10 Colleges Actually Lowering the Cost of Tuition

The cost of attending college usually moves in only one direction: up, and often quickly.

(Image credit: Thinkstock)

The cost of attending college usually moves in only one direction: up, and often quickly. Over the past 30 years, the cost of tuition and fees, adjusted for inflation, has increased by a cumulative 146% at private, nonprofit four-year colleges and 225% for in-state students at public four-year colleges.

But some schools are bucking that trend. In recent years, a growing group of mostly small and midsize private colleges and universities have slashed the price of tuition. And in June 2015, Washington’s state legislature approved tuition cuts for in-state students of 5% to 20% over the next two years at the state’s public colleges and universities, including a 5% cut at community colleges and technical schools. Several schools have already announced tuition cuts for the 2016-17 academic year; you’ll likely see more schools back away from their jaw-dropping sticker prices as they cut tuition in the hope of attracting a larger pool of applicants.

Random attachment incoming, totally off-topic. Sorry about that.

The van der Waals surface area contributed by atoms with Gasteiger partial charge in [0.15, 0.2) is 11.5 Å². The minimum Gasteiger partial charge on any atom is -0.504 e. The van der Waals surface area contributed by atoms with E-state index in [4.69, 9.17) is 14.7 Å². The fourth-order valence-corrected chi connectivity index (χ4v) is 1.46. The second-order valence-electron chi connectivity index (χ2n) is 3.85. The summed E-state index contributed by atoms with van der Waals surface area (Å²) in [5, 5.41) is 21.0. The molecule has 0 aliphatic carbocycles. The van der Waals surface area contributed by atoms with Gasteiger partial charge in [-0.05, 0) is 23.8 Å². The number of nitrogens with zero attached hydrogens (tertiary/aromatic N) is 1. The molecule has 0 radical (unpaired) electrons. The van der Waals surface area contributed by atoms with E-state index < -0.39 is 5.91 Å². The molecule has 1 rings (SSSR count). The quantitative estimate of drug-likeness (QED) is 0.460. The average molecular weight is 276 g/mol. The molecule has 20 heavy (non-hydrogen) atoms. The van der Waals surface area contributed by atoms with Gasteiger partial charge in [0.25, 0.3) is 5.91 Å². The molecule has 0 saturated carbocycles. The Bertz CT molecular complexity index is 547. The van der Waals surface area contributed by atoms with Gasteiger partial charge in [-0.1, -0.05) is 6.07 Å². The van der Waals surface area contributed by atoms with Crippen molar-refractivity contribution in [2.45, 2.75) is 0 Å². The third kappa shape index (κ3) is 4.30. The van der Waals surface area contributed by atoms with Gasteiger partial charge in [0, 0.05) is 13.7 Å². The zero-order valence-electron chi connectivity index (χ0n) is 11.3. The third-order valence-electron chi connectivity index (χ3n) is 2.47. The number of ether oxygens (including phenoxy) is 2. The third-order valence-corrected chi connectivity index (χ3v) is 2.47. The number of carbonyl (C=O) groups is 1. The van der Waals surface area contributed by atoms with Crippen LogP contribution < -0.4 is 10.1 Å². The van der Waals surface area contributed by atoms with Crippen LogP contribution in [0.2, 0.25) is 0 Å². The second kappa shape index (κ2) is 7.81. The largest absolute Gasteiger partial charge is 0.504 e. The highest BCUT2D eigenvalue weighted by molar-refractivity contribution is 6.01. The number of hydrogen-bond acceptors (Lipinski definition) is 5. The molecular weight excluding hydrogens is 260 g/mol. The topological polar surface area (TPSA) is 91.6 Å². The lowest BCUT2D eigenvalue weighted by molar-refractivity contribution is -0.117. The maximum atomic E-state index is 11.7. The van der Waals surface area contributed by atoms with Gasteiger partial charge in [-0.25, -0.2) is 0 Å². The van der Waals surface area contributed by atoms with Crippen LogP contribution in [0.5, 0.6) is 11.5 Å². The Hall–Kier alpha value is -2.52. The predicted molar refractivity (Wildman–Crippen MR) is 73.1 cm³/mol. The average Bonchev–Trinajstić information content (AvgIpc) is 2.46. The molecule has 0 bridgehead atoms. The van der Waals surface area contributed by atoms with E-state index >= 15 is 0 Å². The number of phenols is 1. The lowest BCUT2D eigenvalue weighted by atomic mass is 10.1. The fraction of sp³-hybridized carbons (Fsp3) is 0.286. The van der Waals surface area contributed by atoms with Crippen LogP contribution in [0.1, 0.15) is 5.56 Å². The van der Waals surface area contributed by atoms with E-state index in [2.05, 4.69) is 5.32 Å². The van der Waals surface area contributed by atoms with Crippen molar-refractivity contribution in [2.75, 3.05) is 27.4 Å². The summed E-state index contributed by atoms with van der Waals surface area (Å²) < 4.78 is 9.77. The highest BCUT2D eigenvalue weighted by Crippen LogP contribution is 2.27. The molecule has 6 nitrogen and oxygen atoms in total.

Note: Cutting tuition will soothe sticker shock, but it may not fatten your wallet. Often the newly reduced prices are closer to what some students were already paying after factoring in financial aid. Because tuition cuts are usually accompanied by a decrease in the school's financial aid spending, students who receive generous financial aid awards will typically see little change in the net price that they pay. Families who are paying full freight and students who qualify for very little aid will see larger savings at colleges that cut tuition.

Here are 10 colleges that have cut tuition for the 2015-16 or 2016-17 academic year. Take a look.

Kaitlin Pitsker
Associate Editor, Kiplinger's Personal Finance
Pitsker joined Kiplinger in the summer of 2012. Previously, she interned at the Post-Standard newspaper in Syracuse, N.Y., and with Chronogram magazine in Kingston, N.Y. She holds a BS in magazine journalism from Syracuse University's S.I. Newhouse School of Public Communications.